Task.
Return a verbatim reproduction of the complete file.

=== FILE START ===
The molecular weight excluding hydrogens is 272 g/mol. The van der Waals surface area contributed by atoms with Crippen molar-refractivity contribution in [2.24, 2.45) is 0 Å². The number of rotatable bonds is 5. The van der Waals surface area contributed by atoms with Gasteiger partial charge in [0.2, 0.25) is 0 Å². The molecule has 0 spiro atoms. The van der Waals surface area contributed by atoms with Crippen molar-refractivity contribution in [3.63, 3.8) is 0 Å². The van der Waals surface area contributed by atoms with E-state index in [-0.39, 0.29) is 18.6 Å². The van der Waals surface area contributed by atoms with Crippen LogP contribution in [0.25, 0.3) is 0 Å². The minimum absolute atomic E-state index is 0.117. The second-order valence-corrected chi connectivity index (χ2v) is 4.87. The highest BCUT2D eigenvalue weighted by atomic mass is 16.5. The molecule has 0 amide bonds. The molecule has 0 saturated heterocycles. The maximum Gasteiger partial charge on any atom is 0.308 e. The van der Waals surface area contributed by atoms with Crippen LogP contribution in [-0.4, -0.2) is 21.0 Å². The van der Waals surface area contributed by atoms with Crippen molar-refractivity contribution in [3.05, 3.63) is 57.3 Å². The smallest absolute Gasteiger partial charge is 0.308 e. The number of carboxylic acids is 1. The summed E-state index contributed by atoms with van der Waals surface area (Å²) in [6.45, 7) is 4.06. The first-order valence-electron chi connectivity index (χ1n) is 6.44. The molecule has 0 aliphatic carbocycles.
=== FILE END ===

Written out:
The molecular weight excluding hydrogens is 272 g/mol. The van der Waals surface area contributed by atoms with Crippen molar-refractivity contribution in [2.24, 2.45) is 0 Å². The number of rotatable bonds is 5. The van der Waals surface area contributed by atoms with Gasteiger partial charge in [0.2, 0.25) is 0 Å². The molecule has 0 spiro atoms. The van der Waals surface area contributed by atoms with Crippen molar-refractivity contribution in [3.63, 3.8) is 0 Å². The van der Waals surface area contributed by atoms with E-state index in [-0.39, 0.29) is 18.6 Å². The van der Waals surface area contributed by atoms with Crippen LogP contribution in [0.25, 0.3) is 0 Å². The minimum absolute atomic E-state index is 0.117. The second-order valence-corrected chi connectivity index (χ2v) is 4.87. The highest BCUT2D eigenvalue weighted by atomic mass is 16.5. The molecule has 0 amide bonds. The molecule has 0 saturated heterocycles. The maximum Gasteiger partial charge on any atom is 0.308 e. The van der Waals surface area contributed by atoms with Crippen LogP contribution in [-0.4, -0.2) is 21.0 Å². The van der Waals surface area contributed by atoms with Crippen molar-refractivity contribution in [3.05, 3.63) is 57.3 Å². The smallest absolute Gasteiger partial charge is 0.308 e. The number of carboxylic acids is 1. The summed E-state index contributed by atoms with van der Waals surface area (Å²) in [6.45, 7) is 4.06. The first-order valence-electron chi connectivity index (χ1n) is 6.44. The molecule has 0 aliphatic carbocycles.